This question was submitted by a local vegetable gardener. Researched and answered by Advanced Master Gardener Bruce.
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I have two cucumber plants that initially produced one cucumber but since has not had any. There are plenty of blossoms. It gets watered once a day. The soil seems to be damp but not overly. These are container garden plants with holes in the bottom to allow drainage. (See photo) We had just hoped to grow some veggies for my kids this summer to help with groceries. Any help would be greatly appreciated. I also have a green pepper plant that has lots of young peppers next to it. I don’t know if this has any impact. Do they need to be separated farther to allow for more sun to the blossoms?
Sorry your cucumber is not bearing fruit. The cucumber plant produces a male and a female flower (see photo). The female has an elongated and thicker stem than the male. Both must be flowering at the same time for a cucumber to form.
Bees and other insects will usually pollinate the female plant. If you have both types of flowers and you are still not getting fruit then there are no pollinators around and you can step in and be a pollinator. Take a small paintbrush and wipe the inside of the male plant to collect pollen then take your brush and wipe the pistil (white growth in the middle of the female) with the brush and pollen attached to it. You can then watch for the cucumber to start growing behind the female flower. There are times when the plant only produces male flowers. In cucumbers, if the temperature is above 85 degrees the plant may only produce male flowers. You may need to wait until we get this hot spell before the cucumber produces a female flower. That is why you got an early cucumber and none lately. Looking at your growing container it looks like the soil is only about 6 inches deep. That could be affecting the productivity of your plant. Typically, use a five gallon pail filled to the top with soil. While the cucumber sends out shallow roots it will also send out a taproot that can grow up to three feet deep.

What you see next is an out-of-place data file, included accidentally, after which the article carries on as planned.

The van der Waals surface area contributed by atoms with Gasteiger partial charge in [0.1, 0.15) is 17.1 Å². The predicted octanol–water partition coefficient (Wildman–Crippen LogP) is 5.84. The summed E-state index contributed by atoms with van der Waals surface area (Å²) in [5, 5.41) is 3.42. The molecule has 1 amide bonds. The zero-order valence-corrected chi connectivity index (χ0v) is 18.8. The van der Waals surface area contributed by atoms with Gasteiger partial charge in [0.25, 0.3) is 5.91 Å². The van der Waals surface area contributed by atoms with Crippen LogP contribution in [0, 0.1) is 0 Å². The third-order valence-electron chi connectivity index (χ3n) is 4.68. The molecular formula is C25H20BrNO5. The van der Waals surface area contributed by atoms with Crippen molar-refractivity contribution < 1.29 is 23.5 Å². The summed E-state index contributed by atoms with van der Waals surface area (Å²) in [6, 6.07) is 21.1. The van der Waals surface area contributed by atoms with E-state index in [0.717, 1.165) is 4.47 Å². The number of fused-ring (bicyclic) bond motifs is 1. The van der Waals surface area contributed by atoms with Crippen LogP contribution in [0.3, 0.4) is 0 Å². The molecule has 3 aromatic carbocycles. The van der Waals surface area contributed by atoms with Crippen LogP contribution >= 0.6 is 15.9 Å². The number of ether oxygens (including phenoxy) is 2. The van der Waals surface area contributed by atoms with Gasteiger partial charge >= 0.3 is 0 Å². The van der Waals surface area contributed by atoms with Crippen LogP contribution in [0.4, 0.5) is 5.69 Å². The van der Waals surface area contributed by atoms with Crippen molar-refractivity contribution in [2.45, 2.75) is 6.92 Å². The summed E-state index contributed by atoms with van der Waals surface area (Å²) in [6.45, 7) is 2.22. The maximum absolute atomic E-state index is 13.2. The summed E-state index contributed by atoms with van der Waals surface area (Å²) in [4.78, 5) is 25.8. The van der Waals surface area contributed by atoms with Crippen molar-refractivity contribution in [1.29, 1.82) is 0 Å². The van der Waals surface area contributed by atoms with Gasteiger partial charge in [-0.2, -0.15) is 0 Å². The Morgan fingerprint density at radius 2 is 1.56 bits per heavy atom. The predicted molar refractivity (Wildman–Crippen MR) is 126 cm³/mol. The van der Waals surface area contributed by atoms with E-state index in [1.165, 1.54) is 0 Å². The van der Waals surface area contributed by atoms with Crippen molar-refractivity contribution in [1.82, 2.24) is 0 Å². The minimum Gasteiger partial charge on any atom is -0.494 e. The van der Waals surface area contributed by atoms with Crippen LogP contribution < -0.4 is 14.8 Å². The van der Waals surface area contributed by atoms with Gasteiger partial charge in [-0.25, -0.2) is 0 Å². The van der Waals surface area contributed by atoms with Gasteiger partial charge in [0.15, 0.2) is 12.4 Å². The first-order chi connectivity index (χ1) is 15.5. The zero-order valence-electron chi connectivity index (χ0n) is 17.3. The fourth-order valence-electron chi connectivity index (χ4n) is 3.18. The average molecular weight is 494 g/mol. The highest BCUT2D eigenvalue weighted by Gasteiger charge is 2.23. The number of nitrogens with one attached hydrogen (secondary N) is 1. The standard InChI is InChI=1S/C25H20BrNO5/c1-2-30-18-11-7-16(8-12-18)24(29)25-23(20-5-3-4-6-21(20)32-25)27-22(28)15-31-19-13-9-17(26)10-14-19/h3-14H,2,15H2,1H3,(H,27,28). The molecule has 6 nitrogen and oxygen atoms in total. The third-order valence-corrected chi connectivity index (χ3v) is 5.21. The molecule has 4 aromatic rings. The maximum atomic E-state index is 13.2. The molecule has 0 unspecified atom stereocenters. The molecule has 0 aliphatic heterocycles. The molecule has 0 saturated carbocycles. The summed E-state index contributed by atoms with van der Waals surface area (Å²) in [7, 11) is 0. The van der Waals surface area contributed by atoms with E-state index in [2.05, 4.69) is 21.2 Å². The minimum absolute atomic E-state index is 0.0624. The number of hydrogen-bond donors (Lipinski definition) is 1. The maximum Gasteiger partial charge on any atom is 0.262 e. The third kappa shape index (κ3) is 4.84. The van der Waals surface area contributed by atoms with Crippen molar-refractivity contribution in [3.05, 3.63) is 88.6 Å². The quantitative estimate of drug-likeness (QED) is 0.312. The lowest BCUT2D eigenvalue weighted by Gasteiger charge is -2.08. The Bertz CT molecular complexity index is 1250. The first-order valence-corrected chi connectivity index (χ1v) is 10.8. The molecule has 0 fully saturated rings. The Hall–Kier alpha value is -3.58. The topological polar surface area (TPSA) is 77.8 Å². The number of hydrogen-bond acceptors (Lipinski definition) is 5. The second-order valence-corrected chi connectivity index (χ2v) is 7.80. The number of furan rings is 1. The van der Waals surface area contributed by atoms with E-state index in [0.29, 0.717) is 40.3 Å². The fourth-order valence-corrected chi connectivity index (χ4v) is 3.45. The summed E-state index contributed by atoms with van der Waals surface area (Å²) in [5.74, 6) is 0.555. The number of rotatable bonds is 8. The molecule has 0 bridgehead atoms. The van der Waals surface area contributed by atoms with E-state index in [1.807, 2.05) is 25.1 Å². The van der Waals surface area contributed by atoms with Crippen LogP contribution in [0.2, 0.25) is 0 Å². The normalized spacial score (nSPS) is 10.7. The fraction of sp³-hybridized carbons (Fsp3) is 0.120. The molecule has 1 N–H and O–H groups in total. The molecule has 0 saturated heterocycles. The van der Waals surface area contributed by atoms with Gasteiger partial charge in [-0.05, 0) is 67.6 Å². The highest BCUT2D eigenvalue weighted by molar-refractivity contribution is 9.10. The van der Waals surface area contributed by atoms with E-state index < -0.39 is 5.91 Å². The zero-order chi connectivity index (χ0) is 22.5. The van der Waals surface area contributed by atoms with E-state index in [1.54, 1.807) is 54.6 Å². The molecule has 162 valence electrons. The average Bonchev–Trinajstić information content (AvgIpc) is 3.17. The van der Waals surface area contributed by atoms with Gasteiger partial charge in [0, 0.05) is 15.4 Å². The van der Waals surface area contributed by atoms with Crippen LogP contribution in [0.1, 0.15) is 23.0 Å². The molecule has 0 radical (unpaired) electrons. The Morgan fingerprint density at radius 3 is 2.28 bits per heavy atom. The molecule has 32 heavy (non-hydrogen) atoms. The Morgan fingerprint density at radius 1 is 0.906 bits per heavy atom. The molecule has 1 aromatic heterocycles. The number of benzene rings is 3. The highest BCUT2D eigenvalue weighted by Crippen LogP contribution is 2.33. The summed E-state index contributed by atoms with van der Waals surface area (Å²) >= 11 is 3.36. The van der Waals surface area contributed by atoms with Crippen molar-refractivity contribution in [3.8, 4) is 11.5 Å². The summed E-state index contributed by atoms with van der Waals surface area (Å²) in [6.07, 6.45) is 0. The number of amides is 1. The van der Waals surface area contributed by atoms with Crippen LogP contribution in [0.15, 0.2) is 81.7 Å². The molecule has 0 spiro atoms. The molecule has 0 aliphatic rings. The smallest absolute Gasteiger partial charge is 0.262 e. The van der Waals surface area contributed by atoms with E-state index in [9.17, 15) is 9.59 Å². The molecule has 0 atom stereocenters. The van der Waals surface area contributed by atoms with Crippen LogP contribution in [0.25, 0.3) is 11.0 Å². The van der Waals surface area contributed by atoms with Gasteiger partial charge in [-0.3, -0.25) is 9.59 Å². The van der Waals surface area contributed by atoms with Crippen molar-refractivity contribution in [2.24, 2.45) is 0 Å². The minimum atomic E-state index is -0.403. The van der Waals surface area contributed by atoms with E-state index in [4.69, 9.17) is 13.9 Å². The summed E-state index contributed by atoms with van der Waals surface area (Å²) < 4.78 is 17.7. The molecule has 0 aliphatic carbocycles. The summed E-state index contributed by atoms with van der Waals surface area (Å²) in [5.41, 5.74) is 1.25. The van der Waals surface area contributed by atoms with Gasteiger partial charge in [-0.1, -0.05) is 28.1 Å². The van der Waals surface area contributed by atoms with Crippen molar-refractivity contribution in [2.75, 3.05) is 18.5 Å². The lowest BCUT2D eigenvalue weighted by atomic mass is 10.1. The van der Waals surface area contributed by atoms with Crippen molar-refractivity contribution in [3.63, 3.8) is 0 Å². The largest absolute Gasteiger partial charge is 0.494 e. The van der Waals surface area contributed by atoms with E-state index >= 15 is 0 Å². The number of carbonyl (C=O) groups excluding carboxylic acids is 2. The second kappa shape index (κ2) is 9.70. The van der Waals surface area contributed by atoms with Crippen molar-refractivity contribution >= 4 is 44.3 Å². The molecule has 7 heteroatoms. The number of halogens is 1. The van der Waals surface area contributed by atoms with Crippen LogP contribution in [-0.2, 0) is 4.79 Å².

The pepper plant placement does not appear to interfere with with the Cucumber plant however, remember both plants need at least 6 hours of direct sunlight a day. If you have any additional question, please contact us again. I hope this helps.